White-nose syndrome has invaded Illinois, wildlife officials confirmed Thursday, making it the 20th U.S. state to be infested by the bizarre, bat-killing fungal infection. The epidemic has been sweeping west since its mysterious 2006 debut in New York, killing about 6 million bats along the way. It's now confirmed in 20 U.S. states and five Canadian provinces, with a mortality rate as high as 100 percent in some bat colonies. It's known to infect seven types of hibernating bats, including two that are endangered, and biologists say it may eventually threaten at least half of all North American bat species. "We are saddened by the discovery of WNS in Illinois," says Jeremy Coleman, national WNS coordinator for the U.S. Fish and Wildlife Service, in a statement released Thursday. "We will continue to work with our partners to address this devastating disease and work toward conservation of bat species in North America." The illness had already been discovered west of Illinois last year, both in Iowa and Missouri, so it was likely just a matter of time until it filled in the gap. And since the new cases were found in four different counties scattered across north-central, southwestern and far southern Illinois, there's a good chance it's been hiding there for a while. "Although its arrival was anticipated, the documented spread of WNS into Illinois is discouraging news, mainly because there is no known way to prevent or stop this disease in its tracks," says Joe Kath of the Illinois Department of Natural Resources. "Pest-control services provided by insect-eating bats in the United States likely save the U.S. agricultural industry several billion dollars a year, and yet insectivorous bats are among the most overlooked, economically important, non-domesticated animals in North America."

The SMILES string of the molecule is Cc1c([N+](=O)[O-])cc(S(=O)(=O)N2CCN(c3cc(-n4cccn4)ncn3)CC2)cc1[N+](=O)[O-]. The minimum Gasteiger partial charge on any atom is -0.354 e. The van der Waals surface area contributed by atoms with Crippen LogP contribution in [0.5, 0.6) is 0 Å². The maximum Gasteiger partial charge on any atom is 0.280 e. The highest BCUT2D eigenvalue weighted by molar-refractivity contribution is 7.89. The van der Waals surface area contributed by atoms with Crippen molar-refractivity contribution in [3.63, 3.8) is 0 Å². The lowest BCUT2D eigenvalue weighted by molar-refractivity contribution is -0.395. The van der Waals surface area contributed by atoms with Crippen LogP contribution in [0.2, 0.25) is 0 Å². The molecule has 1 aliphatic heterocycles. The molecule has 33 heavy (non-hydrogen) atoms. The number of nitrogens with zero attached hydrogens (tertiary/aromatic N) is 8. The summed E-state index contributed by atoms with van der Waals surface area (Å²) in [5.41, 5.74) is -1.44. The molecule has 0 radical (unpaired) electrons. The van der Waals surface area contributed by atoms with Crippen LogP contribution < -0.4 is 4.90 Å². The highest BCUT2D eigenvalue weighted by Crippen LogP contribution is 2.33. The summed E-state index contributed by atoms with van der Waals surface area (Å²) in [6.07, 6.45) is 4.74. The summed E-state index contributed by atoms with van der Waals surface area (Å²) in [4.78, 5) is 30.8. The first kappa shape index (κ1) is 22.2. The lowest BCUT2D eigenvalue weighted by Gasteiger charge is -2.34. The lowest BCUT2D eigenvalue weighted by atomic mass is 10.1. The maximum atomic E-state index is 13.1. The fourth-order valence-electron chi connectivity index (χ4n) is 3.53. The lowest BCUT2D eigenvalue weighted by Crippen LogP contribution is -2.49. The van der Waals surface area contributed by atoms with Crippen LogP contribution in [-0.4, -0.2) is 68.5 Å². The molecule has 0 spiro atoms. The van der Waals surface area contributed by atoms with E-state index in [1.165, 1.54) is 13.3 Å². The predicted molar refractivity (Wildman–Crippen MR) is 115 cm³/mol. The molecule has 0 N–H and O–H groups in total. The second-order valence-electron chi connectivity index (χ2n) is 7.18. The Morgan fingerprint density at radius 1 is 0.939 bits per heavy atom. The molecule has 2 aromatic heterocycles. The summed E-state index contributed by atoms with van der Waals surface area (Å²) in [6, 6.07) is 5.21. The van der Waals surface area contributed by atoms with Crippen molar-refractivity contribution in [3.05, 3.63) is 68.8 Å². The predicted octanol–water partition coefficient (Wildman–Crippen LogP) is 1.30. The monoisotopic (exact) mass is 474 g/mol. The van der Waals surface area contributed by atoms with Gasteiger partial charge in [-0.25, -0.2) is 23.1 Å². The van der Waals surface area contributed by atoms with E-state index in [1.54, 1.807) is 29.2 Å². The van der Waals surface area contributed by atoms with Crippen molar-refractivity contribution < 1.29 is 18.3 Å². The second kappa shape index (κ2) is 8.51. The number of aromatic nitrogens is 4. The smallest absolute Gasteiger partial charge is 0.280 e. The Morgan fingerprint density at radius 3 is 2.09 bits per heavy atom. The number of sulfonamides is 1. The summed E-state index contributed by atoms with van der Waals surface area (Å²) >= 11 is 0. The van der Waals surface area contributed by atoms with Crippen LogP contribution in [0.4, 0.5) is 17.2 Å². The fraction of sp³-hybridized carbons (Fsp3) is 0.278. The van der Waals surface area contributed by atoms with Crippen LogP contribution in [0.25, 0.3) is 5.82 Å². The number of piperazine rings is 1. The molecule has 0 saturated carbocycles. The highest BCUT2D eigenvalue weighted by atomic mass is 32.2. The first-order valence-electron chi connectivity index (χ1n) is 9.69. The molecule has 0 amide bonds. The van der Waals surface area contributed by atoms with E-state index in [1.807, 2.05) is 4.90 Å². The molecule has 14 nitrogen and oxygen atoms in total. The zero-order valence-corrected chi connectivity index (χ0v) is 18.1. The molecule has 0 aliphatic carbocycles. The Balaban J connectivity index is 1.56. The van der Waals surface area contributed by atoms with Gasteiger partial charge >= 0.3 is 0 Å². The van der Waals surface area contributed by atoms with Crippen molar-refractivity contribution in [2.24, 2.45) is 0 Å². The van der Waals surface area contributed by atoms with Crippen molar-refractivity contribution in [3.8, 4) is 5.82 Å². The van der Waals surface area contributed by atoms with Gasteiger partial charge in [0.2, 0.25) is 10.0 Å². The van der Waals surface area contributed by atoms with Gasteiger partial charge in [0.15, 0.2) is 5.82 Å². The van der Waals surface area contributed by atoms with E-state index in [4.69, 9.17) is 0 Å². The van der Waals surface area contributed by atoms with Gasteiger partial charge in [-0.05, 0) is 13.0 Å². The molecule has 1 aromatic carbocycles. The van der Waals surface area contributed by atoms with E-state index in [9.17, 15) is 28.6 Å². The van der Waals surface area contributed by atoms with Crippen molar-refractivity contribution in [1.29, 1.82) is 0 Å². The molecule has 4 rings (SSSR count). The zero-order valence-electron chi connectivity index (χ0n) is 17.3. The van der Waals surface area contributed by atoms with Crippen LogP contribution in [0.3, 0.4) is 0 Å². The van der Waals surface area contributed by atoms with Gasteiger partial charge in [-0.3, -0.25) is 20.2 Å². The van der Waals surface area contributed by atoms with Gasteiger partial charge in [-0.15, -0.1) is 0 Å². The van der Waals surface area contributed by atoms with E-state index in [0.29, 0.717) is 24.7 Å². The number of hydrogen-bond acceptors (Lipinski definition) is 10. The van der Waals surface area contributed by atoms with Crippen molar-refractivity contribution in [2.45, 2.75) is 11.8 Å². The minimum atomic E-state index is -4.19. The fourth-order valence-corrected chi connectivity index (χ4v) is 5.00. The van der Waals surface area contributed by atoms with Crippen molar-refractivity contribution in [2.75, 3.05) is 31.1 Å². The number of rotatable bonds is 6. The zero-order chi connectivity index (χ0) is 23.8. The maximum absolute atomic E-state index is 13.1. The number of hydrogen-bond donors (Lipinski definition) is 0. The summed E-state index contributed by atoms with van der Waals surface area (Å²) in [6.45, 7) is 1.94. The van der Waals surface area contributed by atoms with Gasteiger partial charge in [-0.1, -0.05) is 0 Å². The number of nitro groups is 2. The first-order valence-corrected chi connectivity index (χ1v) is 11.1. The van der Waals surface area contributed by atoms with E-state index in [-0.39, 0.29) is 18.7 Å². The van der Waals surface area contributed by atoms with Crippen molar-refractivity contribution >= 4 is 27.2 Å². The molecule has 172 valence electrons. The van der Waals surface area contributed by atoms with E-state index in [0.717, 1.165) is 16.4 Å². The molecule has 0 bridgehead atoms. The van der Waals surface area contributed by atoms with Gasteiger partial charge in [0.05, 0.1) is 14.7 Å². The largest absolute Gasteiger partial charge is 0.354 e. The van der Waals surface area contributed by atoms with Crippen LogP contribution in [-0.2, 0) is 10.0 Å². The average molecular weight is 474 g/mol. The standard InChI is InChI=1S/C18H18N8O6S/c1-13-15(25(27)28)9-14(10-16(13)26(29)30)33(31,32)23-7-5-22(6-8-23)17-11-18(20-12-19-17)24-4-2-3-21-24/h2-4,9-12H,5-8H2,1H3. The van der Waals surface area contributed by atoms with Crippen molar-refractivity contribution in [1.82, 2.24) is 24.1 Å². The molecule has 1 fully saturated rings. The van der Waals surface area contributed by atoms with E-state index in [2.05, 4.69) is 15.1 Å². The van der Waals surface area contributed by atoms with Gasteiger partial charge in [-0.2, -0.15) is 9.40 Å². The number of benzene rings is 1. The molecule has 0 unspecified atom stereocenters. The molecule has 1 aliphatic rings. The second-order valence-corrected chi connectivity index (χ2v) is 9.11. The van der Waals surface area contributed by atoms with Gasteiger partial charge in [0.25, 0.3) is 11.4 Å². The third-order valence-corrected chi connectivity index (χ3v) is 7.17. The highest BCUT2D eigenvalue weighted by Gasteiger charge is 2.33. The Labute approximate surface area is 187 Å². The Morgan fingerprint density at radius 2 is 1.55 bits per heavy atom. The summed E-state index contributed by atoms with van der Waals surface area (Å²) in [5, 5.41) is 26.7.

Erratic bat behavior at Great Smoky park may be linked to lethal syndromepublished on Jan 23, 2013
In the dead of winter, bats should be in a deep sleep. But at Great Smoky Mountains National Park, theyre out and about, flying erratically in many cases, acting crazy.Out of nowhere, theyve launched their mouse-sized bodies at unsuspecting visitors, forcing people to shoo them off with fishing poles, walking sticks and their bare hands. At least one bat flew smack into a trail walkers forehead.
White Nose Syndrome In Bats Could Yield Clues About AIDSpublished on Dec 18, 2012